Mindfulness has really taken off recently and everyone’s buzzing about it. I’ve even heard it mentioned in class this week and the other day I mentioned to a friend that I try to be ‘mindful.’
Over the summer, I was reading a great deal on healthy living, both the physical and mental sides, and had a pretty good idea of what I thought mindfulness meant. But I often feel that it’s good to revisit certain ideas or mantras we’re aspiring to follow, in order to reaffirm the definition and recommit.
So what does it mean to practice mindfulness?
In the most simplest terms, being mindful means being aware.
Aware of your environment. Aware of yourself, your actions and your emotions. And crucially, aware of other people, their actions and their emotions.
It’s so easy to jump to conclusions without thinking things through or properly evaluating a situation and taking all sides into consideration. So if you make an effort to tap into your consciousness and pause for even two seconds to be aware, you have a better chance of responding adequately to the situation. It’s a great way to reign in impulsive emotions and helps to maintain healthy relationships.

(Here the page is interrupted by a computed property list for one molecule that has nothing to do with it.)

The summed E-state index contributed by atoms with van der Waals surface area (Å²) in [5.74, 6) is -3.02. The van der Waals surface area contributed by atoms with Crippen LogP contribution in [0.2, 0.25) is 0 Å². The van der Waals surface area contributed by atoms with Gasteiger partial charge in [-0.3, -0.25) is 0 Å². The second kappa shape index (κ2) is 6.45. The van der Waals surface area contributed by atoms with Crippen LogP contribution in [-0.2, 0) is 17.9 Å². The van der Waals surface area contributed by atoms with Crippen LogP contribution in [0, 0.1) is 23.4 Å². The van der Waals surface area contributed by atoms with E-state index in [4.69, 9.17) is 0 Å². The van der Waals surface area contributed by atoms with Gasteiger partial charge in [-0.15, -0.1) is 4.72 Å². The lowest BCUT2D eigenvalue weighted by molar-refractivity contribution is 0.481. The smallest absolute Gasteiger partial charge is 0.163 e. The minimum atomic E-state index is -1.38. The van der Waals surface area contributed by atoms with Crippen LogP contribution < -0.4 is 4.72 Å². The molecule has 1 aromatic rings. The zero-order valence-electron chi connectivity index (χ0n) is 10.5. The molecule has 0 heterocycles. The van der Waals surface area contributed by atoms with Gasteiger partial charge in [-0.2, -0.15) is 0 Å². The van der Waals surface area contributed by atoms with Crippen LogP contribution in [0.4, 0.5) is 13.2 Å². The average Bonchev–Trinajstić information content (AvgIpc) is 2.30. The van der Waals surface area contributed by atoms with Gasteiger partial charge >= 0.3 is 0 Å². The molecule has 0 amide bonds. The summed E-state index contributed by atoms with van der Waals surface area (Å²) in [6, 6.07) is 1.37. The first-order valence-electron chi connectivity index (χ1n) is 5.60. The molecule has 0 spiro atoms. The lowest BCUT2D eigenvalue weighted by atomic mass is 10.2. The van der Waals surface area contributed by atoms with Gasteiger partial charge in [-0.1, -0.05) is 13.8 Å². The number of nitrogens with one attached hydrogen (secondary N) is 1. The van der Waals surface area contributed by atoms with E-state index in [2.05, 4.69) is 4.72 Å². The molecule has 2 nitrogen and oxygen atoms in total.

I find mindfulness especially helpful on bad days. You know those days when you wake up and everything seems to be going wrong, even down to the small, minute things? Yep, those days definitely need mindfulness to stem the flow of negativity. Often, I pair mindfulness with a bit of deep breathing. 1, 2, 3. Ok, what am I doing wrong in this situation and how can put my feelings in check? Usually, the feelings will subside and I feel better, partially because I haven’t reacted rashly but primarily because I feel good for doing something positive. For me. And for others (in a way). If I can send out positivity into the world, I’m going to choose that option. I’d rather smile than frown. And hopefully that will rub off on someone else.
It’s also really important to be conscious of how other people are feeling and acting. When speaking with friends, I try to be a good listener, picking up on their tone of voice, body language and what they’re saying. And if they express a problem, I try to help in any way I can. Sometimes people just need to talk things out with someone. Or other times, there’s actually a way to do something to help out. And when you are able to aid them, it’s wonderfully rewarding. That’s mindfulness stepping further and influencing physical actions.
Hopefully you found this post interesting and helpful in reflecting on mindfulness.
Let’s be extra aware of ourselves and others this weekend and Happy Halloween everyone!
~ The Healthy Lioness